There were indeed, at the time the English landed at Marans, two gallant knights from Beauce in the town of la Rochelle, sir Peter de Jouy and the lord Taillepie, whom sir Helion de Ljgnac had placed there for its defence, when he set out to meet the duke of Berry at Paris. They had acquitted themselves ably ; and on hearing that the armament under the earl of Arundel, which had been much talked of all the summer, had disembarked at Marans, they told the mayor and the principal citizens, for it is a populous place, that it would be right to beat up the English quarters, and added, “We hear they have established themselves at Marans, and lay the surrounding country under contribution : we two are determined to bid them welcome, and they shall pay us, or we will repay them for what they have done. Great blame and reproaches will fall on us, to whom has been committed the government of this town and country, if we suffer them quietly to fix their quarters there. There is one thing much in our favour : they have not any horses, and are for the most part sailors, whilst we are all well mounted. We will fend our crossbows before us, to awaken them with a shower of arrows; and, when they have made their attack, they will return homeward : the English will soon be on foot, and we will then charge them, and, by being on horseback, may do them great mischief.”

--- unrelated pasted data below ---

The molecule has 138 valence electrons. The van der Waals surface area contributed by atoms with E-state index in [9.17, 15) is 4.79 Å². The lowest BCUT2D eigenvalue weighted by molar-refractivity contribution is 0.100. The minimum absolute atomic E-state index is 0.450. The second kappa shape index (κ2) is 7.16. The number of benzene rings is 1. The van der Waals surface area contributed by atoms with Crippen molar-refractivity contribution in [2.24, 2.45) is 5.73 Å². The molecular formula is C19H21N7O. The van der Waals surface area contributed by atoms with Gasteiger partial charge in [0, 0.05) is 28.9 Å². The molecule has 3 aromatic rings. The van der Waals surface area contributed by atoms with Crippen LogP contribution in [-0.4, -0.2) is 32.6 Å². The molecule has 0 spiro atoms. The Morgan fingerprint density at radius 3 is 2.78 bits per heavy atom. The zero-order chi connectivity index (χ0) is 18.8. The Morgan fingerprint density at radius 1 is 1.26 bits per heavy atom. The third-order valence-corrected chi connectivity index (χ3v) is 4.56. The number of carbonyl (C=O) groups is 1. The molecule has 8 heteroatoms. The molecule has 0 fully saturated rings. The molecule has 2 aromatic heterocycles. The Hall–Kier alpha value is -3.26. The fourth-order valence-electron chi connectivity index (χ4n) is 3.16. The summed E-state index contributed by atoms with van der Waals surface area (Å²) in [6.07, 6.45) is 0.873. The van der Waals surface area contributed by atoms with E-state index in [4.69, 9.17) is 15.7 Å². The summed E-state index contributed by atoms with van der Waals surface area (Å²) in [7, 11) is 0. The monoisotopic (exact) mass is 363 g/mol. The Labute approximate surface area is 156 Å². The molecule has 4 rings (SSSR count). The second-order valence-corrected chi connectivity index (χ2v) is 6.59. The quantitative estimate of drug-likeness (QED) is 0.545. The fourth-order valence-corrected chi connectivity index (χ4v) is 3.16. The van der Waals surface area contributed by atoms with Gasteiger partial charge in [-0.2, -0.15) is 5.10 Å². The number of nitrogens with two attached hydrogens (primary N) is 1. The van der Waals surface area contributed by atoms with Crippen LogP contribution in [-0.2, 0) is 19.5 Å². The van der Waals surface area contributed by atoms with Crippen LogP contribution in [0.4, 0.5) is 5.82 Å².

Those who heard this speech approved of it, and instantly assembled a body of twelve hundred cross-bows and varlets, including all sorts.